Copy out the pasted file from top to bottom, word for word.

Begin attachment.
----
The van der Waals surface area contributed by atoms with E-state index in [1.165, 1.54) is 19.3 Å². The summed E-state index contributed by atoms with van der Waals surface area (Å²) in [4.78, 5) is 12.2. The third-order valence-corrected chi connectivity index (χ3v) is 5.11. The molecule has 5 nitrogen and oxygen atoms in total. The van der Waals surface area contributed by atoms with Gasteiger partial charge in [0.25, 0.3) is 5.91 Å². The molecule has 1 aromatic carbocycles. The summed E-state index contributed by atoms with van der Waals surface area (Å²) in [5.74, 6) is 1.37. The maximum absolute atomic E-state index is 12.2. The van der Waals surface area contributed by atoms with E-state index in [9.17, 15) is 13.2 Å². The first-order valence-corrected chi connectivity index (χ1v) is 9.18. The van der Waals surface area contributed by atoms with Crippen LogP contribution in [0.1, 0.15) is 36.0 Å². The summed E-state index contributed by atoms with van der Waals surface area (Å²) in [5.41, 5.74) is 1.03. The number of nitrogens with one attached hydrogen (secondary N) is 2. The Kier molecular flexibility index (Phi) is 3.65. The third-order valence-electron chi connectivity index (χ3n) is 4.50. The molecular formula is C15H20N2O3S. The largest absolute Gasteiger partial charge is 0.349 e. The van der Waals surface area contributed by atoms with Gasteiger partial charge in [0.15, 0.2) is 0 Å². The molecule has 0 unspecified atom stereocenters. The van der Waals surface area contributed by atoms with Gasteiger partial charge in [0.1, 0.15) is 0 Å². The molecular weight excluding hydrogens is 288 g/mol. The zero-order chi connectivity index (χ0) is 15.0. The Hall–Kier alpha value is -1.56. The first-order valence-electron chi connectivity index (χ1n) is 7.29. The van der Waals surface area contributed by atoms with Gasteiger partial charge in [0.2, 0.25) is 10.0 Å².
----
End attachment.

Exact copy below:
The van der Waals surface area contributed by atoms with E-state index in [1.165, 1.54) is 19.3 Å². The summed E-state index contributed by atoms with van der Waals surface area (Å²) in [4.78, 5) is 12.2. The third-order valence-corrected chi connectivity index (χ3v) is 5.11. The molecule has 5 nitrogen and oxygen atoms in total. The van der Waals surface area contributed by atoms with Gasteiger partial charge in [0.25, 0.3) is 5.91 Å². The molecule has 1 aromatic carbocycles. The summed E-state index contributed by atoms with van der Waals surface area (Å²) in [5.74, 6) is 1.37. The maximum absolute atomic E-state index is 12.2. The van der Waals surface area contributed by atoms with E-state index in [9.17, 15) is 13.2 Å². The first-order valence-corrected chi connectivity index (χ1v) is 9.18. The van der Waals surface area contributed by atoms with Crippen LogP contribution in [0.1, 0.15) is 36.0 Å². The summed E-state index contributed by atoms with van der Waals surface area (Å²) in [5.41, 5.74) is 1.03. The number of nitrogens with one attached hydrogen (secondary N) is 2. The Kier molecular flexibility index (Phi) is 3.65. The third-order valence-electron chi connectivity index (χ3n) is 4.50. The molecular formula is C15H20N2O3S. The largest absolute Gasteiger partial charge is 0.349 e. The van der Waals surface area contributed by atoms with Gasteiger partial charge in [0.15, 0.2) is 0 Å². The molecule has 0 unspecified atom stereocenters. The van der Waals surface area contributed by atoms with Gasteiger partial charge in [0.1, 0.15) is 0 Å². The molecular weight excluding hydrogens is 288 g/mol. The zero-order chi connectivity index (χ0) is 15.0. The Hall–Kier alpha value is -1.56. The first-order valence-electron chi connectivity index (χ1n) is 7.29. The van der Waals surface area contributed by atoms with Gasteiger partial charge in [0.2, 0.25) is 10.0 Å².